A few strategies to manage debt more effectively:
* Consolidate several small debts into a few larger ones to eliminate the temptation of closing small accounts.
* Pay attention to the actual dollars you are spending on interest.
* Always put your money toward the debt with the higher interest rate.
Paying down your debt more quickly is a positive step toward a happier, more prosperous new year.
8. Use your smart phone to quit smoking
Smoking is both a physical addiction to nicotine and a learned psychological behavior, so the best way to quit is to attack it from both sides, says Sarah Shelton, manager of research and evaluation at the Brown School’s Center for Public Health Systems Science.
If you use nicotine replacement therapy and take advantage of some form of counseling to help, you are more likely to be successful in quitting, Shelton says.
That counseling may be right at your fingertips — stop smoking by using your smart phone to get text messages of support, tweets and access websites that give step-by-step encouragement, Shelton suggests.
9. Mind your health
Getting healthier in the new year can be as easy as making a few simple lifestyle changes, like committing to eating a healthy breakfast, paying attention to grocery nutrition labels or sticking with a consistent exercise regimen.
Zuum, a free iPad app, estimates a user’s disease risk and offers a customized plan for living a healthier life. The Your Disease Risk website helps you determine your personal risk of developing the five most significant diseases in the United States
and get tips for preventing them.
And, as Kurt Vonnegut famously did not advise graduates in a commencement speech, always wear sunscreen and protect your eyes from UV rays by wearing sunglasses.
10. Kick the car habit
Leave your sedan, SUV or minivan in the garage and try alternative means of transportation, such as public transit, bicycling, walking or park-and-ride commuting.
“Each gallon of gas we burn releases approximately 20 pounds of CO2 into the atmosphere,” says Phil Valko, director of sustainability at WUSTL. “With rising gas prices, rising sea levels and increasing traffic congestion, going car-free is a challenge that more and more individuals are interested in taking on.”
Shifting your commuting habits can have a measurable impact on the environment and on your health.
11. Parents: Make every day count
In order to be happy, well-adjusted children that grow into happy, well-adjusted adults, kids need happy, well-adjusted parents,” says Kelly L. Ross, MD. Ross is an assistant professor in the Department of Newborn Medicine at the Washington University School of Medicine and a pediatric hospitalist at St. Louis Children’s Hospital.
Her posts on the ChildrensMD (Mom Docs) blog offer a two-part strategy for helping parents achieve their goal of being happier, and thus creating more well-adjusted, happy children, including advice on why it’s important to make every day count and a parents’ checklist for planning a happy new year. And, if exercise is one of your resolutions, Ross also explains why making time to exercise is a good mom behavior.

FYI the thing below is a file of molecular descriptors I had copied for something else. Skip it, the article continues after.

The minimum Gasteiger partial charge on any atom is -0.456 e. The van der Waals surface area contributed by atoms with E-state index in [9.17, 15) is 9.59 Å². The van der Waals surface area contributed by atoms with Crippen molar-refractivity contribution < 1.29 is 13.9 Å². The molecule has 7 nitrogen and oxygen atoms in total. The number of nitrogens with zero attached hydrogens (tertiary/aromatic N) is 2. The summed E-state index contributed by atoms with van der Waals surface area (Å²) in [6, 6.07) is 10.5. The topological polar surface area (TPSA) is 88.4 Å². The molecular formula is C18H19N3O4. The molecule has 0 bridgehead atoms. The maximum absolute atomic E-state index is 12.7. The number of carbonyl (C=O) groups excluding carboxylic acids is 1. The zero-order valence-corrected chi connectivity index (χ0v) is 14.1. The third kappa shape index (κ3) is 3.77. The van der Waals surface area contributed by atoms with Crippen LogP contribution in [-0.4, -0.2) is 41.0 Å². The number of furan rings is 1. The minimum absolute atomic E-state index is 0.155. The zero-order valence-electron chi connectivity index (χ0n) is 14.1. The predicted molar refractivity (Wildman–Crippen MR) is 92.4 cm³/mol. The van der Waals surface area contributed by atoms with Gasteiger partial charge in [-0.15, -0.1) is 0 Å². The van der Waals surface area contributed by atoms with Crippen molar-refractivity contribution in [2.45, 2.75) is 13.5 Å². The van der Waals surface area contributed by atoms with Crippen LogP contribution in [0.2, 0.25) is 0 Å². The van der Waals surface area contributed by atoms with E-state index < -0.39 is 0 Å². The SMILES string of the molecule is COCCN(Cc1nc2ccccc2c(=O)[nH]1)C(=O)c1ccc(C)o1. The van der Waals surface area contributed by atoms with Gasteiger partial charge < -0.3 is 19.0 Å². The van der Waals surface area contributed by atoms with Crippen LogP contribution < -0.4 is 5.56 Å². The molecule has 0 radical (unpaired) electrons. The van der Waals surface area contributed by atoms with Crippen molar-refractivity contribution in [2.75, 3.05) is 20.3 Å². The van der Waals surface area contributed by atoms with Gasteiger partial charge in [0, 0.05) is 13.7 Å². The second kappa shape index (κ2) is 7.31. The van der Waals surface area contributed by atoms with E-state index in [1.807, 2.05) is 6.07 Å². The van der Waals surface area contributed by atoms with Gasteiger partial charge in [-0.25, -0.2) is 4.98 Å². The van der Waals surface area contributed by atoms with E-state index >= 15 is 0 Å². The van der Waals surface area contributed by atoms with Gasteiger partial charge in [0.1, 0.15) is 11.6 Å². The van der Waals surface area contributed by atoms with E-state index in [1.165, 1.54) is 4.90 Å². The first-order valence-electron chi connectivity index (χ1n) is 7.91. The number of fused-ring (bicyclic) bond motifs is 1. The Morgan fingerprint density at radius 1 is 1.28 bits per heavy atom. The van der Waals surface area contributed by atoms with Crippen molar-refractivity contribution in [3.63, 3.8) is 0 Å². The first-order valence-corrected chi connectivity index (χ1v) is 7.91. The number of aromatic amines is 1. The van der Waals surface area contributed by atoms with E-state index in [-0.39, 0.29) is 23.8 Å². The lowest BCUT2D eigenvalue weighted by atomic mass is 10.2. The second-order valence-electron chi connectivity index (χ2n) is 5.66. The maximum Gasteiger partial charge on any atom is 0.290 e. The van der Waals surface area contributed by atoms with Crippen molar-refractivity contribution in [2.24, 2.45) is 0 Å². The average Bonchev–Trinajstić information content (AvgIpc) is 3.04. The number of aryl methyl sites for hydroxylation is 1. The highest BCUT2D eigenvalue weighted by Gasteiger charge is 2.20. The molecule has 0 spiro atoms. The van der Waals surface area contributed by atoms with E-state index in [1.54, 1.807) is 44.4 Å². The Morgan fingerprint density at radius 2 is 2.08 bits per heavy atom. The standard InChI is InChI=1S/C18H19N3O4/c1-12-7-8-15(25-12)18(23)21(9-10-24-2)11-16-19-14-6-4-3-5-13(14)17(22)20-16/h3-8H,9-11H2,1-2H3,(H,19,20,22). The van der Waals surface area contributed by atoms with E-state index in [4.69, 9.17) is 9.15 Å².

12. Get more sleep
As it turns out, telling someone to “sleep on it” is sound advice. Medical literature strongly supports a connection between sleep and learning, and for decades studies have confirmed the positive effects of overnight sleep on our ability to retain information and to perform tasks.
WUSTL scientists are learning more about the relationship between sleep and memory. In fact, recent research suggests that sleep may help clear the brain for new learning.
Washington University Sleep Center, one of the largest multi-disciplinary sleep centers in the nation, offers a wealth of online resources for helping patients determine if they have a sleep disorder and expert advice on achieving a restful night’s sleep.
13. Consume more culture
The arts have been a defining feature of every great culture throughout history. Be a part of that! Make it a point to visit your local museums, galleries, theaters, dance companies and music venues. Better yet, sign up for an annual membership or subscription. You’ll typically receive discounts. More importantly, you’ll help support an institution that you, and your community, find of value.
“By subscribing to a series, you’re telling the organization, ‘I believe in what you do. Culture matters to me. I’m one of your people,’” says Charlie Robin, executive director of Edison, the university’s professional performing arts showcase. “It identifies you as someone who is game for art, for entertainment and for edification. Don’t let weather, whining or whimsy counter your commitment to culture!”
And many community cultural institutions offer special opportunities to learn, to participate and to make the world a better place.
The arts not only educate and entertain, but they help us to better understand ourselves and others.